We are thrilled to introduce you to our newest published author, Lucas Kawamoto! Lucas recently published his book, World’s End: The Twin Files, through our Fresh Ink publishing program. In Fresh Ink, youth authors with a completed draft of a novel are mentored through a chapter-by-chapter revision process. At the end of the program, the author is guided through the publication process resulting in an ink-and-paper book they can hold in their hands and share with other readers! We interviewed Lucas about his experience in the program. Keep reading to learn more about Lucas’ book and Fresh Ink.
Interview with Lucas Kawamoto
Tell us about your book.
World’s End: The Twin Files is an action and dystopian novel that I’ve been working on for the past 4 years. As the first major piece of novel writing I’ve tackled, I’ve learned so much from the writing process and mentorship experience that went into it. The characters, settings, dynamics, and events within the book will keep you on the edge of your seat rooting for the protagonists to prevail; however, there’s a plot twist at the end that leaves you questioning EVERYTHING. Enjoy reading!
Who is your favorite character in your book and why?
IMy personal favorite character in “The Twin Files” is August Gilman. I wanted to explore the story of a young man whose dedication to his obligations clashes with the desire to protect those he holds dearly. I think August does exactly that; he combines wit, charisma, and a dynamic set of skills with vulnerability and uncertainty, making him an inspiring protagonist whom I hope readers learn from.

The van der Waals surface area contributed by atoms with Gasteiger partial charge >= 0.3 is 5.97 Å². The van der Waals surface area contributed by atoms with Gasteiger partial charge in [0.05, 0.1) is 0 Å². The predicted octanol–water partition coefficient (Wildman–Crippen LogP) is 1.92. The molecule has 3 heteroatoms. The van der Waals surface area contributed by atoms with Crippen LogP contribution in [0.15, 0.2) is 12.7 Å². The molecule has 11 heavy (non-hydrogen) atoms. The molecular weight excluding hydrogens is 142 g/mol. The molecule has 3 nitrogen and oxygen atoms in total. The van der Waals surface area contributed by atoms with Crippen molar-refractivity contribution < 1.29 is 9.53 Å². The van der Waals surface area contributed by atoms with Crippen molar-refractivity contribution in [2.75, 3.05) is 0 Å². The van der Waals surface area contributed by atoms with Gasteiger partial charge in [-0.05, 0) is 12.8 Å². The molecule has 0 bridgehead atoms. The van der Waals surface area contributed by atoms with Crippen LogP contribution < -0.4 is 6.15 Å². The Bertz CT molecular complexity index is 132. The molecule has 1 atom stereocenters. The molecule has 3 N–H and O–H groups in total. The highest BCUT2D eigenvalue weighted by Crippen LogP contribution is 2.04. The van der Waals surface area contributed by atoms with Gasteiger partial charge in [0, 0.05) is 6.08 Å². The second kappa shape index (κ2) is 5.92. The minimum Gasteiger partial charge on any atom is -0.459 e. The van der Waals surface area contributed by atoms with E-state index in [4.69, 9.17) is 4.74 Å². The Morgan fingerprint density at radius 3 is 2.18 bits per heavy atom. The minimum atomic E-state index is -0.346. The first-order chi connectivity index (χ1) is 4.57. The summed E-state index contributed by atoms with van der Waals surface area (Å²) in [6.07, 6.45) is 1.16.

Did you enjoy revising your story in layers? What did you learn about revision by working on it stage by stage?
Working with my advisor, Tasslyn, was an incredible experience that I’ll always be grateful for. I learned so much through revising in a step-by-step process that included narrowing down the story into a single perspective, changing scene locations to better fit the plot, and most importantly losing almost 10,000 words from the total count. However, I believe that the novel benefitted from the shorter word count. The process taught me that as a writer, it’s much easier to write too much than too little; the same overarching story is told but in a more succinct, impactful way.
What do you hope your readers will take away from your book?
While the level of writing in my novel might not be on par with professional authors, I’m still proud of the work I was able to accomplish in my late elementary and middle school years. I hope readers are inspired by not only the novel’s main themes of courage and misleading appearances, but also by knowing that they can accomplish anything with their writing. Whether writing about spies and world-ending events like myself, or detailing accounts of anything from fantasy to historical fiction, novel-writing is a tremendous experience that I encourage anyone to try their hand at. It starts with picking up a pencil or computer, and it ends with the finishing touches of a story that will leave in an indelible mark on you and your readers.
What would you tell someone who wrote a novel and is not sure they want to do revisions?
Absolutely make revisions. Initially, I was defensive about revising my novel, but at the end of the day, your story will be better for it. Not only does a professional perspective benefit everything from plot to line edits, the experience will also make you a better writer forever.
You can grab your copy of World’s End: The Twin Files at Amazon or by request it at your favorite indie bookstore!